All of us. Whether you are committed, certain, firm in your belief, or whether your faith today hangs by the thinnest thread, in our passage this morning Jesus is praying for you. Whether you have dwelt long in the close embrace of God and rejoice in the intimate community of the Holy Trinity, or whether you are new to and uncertain about all this talk of “love before the foundation of the world”, Jesus is praying for you. Whoever you are, however you got to this place, we are all of us here for one reason: the fruitful prayer of Jesus, working through the proclamation—the announcement—that those first followers of Jesus made.

That is not as inevitable as it may seem. You will recall way back on Easter Sunday how the disciples went away from the empty tomb and hid themselves in fear and trembling. One would not have guessed that those men would go forth with a powerful proclamation. But they did not stay hidden for long.

Next week we will celebrate Pentecost. We will remember the day when the Church broke forth out of hiding, impelled out into the world by the power of the Holy Spirit. And what did the Apostles do when they had received power from on high? They proclaimed, in languages that they had not studied, in tongues that they did not know, the everlasting Word of salvation: the mighty announcement that Jesus Christ was crucified and is now Risen.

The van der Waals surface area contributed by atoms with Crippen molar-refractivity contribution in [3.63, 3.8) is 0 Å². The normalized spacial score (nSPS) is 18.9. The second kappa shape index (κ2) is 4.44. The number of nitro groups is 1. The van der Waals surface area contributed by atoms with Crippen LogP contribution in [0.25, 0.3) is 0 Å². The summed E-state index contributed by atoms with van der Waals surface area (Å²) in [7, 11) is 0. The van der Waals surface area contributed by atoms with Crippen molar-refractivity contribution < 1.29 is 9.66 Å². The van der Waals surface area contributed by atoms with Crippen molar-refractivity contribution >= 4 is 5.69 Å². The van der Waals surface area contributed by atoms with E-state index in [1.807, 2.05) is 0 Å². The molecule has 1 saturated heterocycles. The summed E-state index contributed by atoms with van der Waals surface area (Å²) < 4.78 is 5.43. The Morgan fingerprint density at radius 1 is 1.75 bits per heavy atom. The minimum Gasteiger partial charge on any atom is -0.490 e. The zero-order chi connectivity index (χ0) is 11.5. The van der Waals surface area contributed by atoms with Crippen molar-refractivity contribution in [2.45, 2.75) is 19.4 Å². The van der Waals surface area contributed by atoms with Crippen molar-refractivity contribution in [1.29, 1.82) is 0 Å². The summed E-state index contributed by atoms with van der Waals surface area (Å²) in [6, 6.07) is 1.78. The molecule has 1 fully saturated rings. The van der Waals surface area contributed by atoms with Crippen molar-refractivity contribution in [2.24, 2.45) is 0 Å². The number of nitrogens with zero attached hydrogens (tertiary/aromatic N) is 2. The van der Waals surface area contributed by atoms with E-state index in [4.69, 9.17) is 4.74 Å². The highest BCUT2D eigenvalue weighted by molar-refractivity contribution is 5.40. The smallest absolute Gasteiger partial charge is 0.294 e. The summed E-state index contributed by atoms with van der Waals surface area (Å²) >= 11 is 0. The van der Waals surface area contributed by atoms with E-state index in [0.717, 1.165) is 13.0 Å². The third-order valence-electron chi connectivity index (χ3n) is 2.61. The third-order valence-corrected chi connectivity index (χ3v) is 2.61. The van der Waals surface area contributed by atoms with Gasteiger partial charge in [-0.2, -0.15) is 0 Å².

We see the power of that Word today in our reading from the Acts of the Apostles. Paul and Silas are being pestered by a little slave girl who is possessed by a demon. She follows along, loudly announcing their identity and intention. She is a slave not only to the human masters who exploit her for their gain, but to the seeing spirit that possesses her.

And so Paul, annoyed by the prattling demon, turns upon the little girl and commands: “I order you in the name of Jesus Christ to come out of her.” And the girl was made free of her demonic possession.

There is the power of the Apostolic Word, the proclamation rooted and founded in Jesus Christ! Of course, that Word come not only with power but with a price. It gets Paul and Silas into a great deal of trouble. They are denounced, and beaten, and locked-up.